So, you may be wondering why I am writing this now. There hasn't been any sort of national newsworthy police shooting recently or irrational use of police force sensationalized by the media. Sadly, though, it is only a matter of time before these events surface again. It always seems to rear its ugly head juuuuuusssssst after folks feel safe in their neighborhoods again, feel like they can trust those around them. However, there are those who never feel safe in their neighborhoods, those who are afraid to live in this country because the color of their skin combined with their gender place a target on their back before they're even born.
And, yes, the media hypes it up. Yes, the media makes these incidents the top-of-the-hour news and spins them however their bias leans. But, the media also makes these problems visible. And, for those of us privileged enough to have been unaware of everyday racism, these stories shed light on the cracks and chasms that have been forming for decades. Racism didn't end the same day the Civil Rights Movement did. Racism didn't end the same day Black people got to vote. And racism sure as hell didn't end the same day ‘Jim Crow’ died.
So, in light of all that is happening in the 2010s, I wrote two poems. The first poem I'm leaving here, "Deferred Dreams," was written in response to the second poem (which I wrote about a month ago). It integrates lines from Langston Hughes' poem "Harlem" with America's present social and societal problems. The second poem, "Post Amble" came in a fit of twenty minutes when I was supposed to be doing homework. It is a call to White allies to do something. It uses the Preamble of the United States' Constitution to show that we need to become one whole country. If you're already familiar with the Black Lives Matter Movement and/or the total necessity to have these conversations with anyone at any time—not just in the wake of tragedy but before it, then you can probably skip over the first poem and get right on to the second one. Or, read both. I don't know. I don't tell you what to do. I'm not your mother...probably.
My buddy Langston, he told me about
what happens to a dream when it is deferred.
And, right now, I just can't sleep.
I close my eyes and see
Black men and women's lives
drying up like raisins in the sun--
juice seeping from them.
And, that, that is why Black Lives Matter.
Because senseless violence, perpetuated
by hate, by profiling, by casual racism
festers like a sore.
Black Lives Matter because they
run and run in an endless cycle of
self defense, police violence,
Black retaliation, violence, protests,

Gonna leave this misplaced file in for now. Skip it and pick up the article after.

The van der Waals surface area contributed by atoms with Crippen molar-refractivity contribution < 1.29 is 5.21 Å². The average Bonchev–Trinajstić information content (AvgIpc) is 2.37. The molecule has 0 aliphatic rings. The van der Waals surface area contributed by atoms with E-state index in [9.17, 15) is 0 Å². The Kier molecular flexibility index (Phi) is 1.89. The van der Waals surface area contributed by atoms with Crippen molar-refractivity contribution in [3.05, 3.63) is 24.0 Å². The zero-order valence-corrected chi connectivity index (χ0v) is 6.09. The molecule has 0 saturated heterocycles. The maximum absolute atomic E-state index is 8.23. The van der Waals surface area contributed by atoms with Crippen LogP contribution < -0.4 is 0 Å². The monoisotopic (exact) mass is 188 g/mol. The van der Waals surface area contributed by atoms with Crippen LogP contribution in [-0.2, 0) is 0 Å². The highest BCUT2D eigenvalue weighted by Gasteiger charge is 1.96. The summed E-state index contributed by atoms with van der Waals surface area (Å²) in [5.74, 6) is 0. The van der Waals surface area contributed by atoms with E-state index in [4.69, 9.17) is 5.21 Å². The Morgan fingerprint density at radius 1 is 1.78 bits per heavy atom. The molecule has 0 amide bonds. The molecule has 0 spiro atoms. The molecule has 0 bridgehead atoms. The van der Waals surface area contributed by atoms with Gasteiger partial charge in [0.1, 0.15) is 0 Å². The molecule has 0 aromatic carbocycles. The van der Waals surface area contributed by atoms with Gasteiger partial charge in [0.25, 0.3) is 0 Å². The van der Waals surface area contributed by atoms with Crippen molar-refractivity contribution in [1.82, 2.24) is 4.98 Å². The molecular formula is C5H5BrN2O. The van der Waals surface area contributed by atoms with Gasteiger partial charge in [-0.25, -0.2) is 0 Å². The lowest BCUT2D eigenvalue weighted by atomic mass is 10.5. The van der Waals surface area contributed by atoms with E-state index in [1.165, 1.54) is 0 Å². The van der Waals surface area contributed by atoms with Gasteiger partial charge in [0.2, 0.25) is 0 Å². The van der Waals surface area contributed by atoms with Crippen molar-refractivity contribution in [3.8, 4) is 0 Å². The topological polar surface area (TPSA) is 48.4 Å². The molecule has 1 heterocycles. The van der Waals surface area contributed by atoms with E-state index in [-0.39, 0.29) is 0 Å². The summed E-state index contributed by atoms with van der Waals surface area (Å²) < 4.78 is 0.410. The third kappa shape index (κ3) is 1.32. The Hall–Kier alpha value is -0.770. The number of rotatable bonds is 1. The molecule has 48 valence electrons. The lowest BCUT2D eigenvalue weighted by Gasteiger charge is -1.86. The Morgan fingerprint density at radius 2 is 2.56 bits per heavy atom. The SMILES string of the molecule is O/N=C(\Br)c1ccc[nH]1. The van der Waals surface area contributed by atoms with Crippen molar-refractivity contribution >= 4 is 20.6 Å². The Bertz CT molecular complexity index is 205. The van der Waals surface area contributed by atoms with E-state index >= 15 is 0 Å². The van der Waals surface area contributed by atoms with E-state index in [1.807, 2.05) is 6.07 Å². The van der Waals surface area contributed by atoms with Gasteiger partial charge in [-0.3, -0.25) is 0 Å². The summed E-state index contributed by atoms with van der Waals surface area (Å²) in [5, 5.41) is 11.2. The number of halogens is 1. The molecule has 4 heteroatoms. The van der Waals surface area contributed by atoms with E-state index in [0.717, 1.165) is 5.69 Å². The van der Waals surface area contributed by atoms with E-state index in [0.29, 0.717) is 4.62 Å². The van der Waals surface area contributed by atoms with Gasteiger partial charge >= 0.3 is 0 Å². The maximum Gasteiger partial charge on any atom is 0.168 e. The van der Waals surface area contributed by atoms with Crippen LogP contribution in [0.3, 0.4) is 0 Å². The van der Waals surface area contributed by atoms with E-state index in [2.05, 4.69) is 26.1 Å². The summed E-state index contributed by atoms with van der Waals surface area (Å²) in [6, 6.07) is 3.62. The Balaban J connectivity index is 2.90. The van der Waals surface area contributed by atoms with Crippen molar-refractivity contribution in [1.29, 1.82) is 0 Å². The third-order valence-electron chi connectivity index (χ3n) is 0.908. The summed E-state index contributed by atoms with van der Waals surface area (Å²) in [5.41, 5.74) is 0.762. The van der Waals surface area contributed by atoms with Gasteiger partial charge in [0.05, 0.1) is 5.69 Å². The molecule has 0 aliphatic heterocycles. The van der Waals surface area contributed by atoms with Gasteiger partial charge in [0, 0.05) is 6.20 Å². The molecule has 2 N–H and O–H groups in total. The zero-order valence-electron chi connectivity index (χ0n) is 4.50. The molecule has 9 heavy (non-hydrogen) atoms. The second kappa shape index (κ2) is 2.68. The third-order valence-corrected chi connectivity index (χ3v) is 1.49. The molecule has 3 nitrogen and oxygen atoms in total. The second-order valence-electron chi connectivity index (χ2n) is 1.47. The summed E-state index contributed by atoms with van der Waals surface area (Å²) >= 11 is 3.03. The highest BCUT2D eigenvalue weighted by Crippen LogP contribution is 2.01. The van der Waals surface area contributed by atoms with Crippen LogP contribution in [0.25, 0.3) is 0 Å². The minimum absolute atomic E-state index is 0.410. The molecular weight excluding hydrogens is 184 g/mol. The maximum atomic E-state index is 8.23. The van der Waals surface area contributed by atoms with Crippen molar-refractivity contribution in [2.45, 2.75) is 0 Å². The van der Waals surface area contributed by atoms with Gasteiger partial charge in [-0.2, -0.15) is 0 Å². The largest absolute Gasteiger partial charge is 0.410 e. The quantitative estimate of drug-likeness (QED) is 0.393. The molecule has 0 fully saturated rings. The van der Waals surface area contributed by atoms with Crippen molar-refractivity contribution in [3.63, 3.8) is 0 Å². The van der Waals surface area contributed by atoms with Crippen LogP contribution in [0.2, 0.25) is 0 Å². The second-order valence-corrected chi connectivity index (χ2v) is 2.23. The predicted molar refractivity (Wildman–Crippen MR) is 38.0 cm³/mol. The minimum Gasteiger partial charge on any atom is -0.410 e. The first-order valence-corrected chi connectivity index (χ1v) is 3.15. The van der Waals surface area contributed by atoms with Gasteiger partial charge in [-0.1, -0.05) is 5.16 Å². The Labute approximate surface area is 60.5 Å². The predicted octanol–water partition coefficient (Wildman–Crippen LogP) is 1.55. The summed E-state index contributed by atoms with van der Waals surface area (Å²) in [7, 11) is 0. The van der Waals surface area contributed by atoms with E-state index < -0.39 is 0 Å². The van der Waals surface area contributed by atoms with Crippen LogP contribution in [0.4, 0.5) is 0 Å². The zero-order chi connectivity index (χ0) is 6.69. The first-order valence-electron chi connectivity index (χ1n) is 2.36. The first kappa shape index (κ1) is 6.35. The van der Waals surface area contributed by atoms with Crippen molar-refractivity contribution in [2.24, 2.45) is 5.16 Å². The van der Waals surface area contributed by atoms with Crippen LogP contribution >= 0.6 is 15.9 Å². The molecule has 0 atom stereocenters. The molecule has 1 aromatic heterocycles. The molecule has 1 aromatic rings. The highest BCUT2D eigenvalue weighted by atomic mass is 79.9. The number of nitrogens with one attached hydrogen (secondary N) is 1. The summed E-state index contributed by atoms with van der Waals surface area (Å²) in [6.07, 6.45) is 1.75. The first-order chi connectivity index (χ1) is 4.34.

violence, death, violence, death, violence.
White standers by watch,
They wring their hands unsure of
whose lives matter, or if they matter at all.
Their mere observation stinks of rotten meat.
They participate in that casual racism that prepares
their fellow Americans for slaughter.
cross the street.
clutch their bag.
start sentences with, "I'm not racist, but..."
There is no but.
There is no reason for these actions.
There is no response to this onslaught of deep-seated
violence and hatred.
The cries of
"All Lives Matter"
"Blue Lives Matter"
crust over the experiences of our Black brothers and sisters--
a syrupy sweet concoction meant to pit us versus them.
We are a divided country.
We see this every day.
White standers by, pick up the mantle.
Stop wringing your hands.
Use them to lift up your brothers and sisters
whom—for too long—have sagged under this heavy load.
Be a part of this movement.
Be an ally.
Together, we explode.
Our hopes and dreams
flare and catch,
spreading a fire that
cannot and will not
The next poem is a more direct conversation with those who know there is a problem but do not know what to do about it. It may be enough to just let your friends know that you’re there. It may not. You have to be ready to engage in hard conversations, open those cans of worms, talk about the racial issues that make us uncomfortable. We must build a future worth living in. And right now? This isn't it.
We the people
are angry. We are sick.
We are tired.
We are raising our voice
in order to form a more perfect union
with our Black brothers and sisters.
Too many of whom have died at
the hands of those who’re meant to
establish justice, who’re meant to insure domestic tranquility.
We are frustrated at those who
provide the common defense
of “All lives matter.”
But, you see, Black lives, they don’t matter more,
But, Black lives matter.
Too many of us have forgotten.
So, before we forget Alton
Before we forget Philando,
Before we remember to forget whoever is
next and next and next,
we must stand with our brothers and sisters to
promote the general welfare in our country.
Now is the time
to provide a space
in which they feel safe,
in which they feel home.
Now is the time
to help them to safety on an
Now is the time to
shout and protest and rally
from St. Paul to Ferguson.
We must secure their blessings of liberty.
Now is the time
to share this burden
wherever you are.
We, the people, do ordain and establish this
constitution of fairness, of justice,
of being on the right side of history.
Now is the time to band together.
We are a many-colored revolution
that demands equality.
Now is the time to become the
United States of America.